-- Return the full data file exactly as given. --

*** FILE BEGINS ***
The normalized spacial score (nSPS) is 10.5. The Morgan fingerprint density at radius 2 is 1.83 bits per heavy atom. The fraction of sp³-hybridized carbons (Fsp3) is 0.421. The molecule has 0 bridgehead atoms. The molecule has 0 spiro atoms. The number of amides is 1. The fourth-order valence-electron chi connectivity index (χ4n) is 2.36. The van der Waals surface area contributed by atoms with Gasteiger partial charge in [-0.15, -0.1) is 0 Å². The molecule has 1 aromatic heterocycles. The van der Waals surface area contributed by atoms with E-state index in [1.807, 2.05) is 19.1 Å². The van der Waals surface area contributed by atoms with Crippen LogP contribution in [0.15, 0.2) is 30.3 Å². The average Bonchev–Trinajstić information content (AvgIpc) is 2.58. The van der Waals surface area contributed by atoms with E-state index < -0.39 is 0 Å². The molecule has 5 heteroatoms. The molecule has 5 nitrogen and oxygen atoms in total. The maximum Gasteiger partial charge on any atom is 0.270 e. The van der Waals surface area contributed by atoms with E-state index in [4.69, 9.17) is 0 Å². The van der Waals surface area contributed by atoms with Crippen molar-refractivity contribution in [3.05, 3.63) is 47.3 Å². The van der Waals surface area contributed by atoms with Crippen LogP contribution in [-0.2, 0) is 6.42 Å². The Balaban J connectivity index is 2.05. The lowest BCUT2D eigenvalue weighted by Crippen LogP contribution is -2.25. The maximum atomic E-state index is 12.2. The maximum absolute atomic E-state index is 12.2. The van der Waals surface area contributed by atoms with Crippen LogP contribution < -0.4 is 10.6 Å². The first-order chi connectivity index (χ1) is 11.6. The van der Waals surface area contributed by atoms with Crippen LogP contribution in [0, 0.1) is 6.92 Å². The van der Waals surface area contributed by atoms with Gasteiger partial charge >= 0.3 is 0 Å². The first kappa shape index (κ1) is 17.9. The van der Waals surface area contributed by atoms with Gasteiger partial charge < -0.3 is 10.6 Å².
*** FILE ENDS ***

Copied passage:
The normalized spacial score (nSPS) is 10.5. The Morgan fingerprint density at radius 2 is 1.83 bits per heavy atom. The fraction of sp³-hybridized carbons (Fsp3) is 0.421. The molecule has 0 bridgehead atoms. The molecule has 0 spiro atoms. The number of amides is 1. The fourth-order valence-electron chi connectivity index (χ4n) is 2.36. The van der Waals surface area contributed by atoms with Gasteiger partial charge in [-0.15, -0.1) is 0 Å². The molecule has 1 aromatic heterocycles. The van der Waals surface area contributed by atoms with E-state index in [1.807, 2.05) is 19.1 Å². The van der Waals surface area contributed by atoms with Crippen LogP contribution in [0.15, 0.2) is 30.3 Å². The average Bonchev–Trinajstić information content (AvgIpc) is 2.58. The van der Waals surface area contributed by atoms with E-state index < -0.39 is 0 Å². The molecule has 5 heteroatoms. The molecule has 5 nitrogen and oxygen atoms in total. The maximum Gasteiger partial charge on any atom is 0.270 e. The van der Waals surface area contributed by atoms with E-state index in [4.69, 9.17) is 0 Å². The van der Waals surface area contributed by atoms with Crippen molar-refractivity contribution in [3.05, 3.63) is 47.3 Å². The van der Waals surface area contributed by atoms with Crippen LogP contribution in [-0.2, 0) is 6.42 Å². The Balaban J connectivity index is 2.05. The lowest BCUT2D eigenvalue weighted by Crippen LogP contribution is -2.25. The maximum atomic E-state index is 12.2. The maximum absolute atomic E-state index is 12.2. The van der Waals surface area contributed by atoms with Crippen LogP contribution < -0.4 is 10.6 Å². The first-order chi connectivity index (χ1) is 11.6. The van der Waals surface area contributed by atoms with Crippen LogP contribution in [0, 0.1) is 6.92 Å². The van der Waals surface area contributed by atoms with Gasteiger partial charge >= 0.3 is 0 Å². The first kappa shape index (κ1) is 17.9. The van der Waals surface area contributed by atoms with Gasteiger partial charge < -0.3 is 10.6 Å².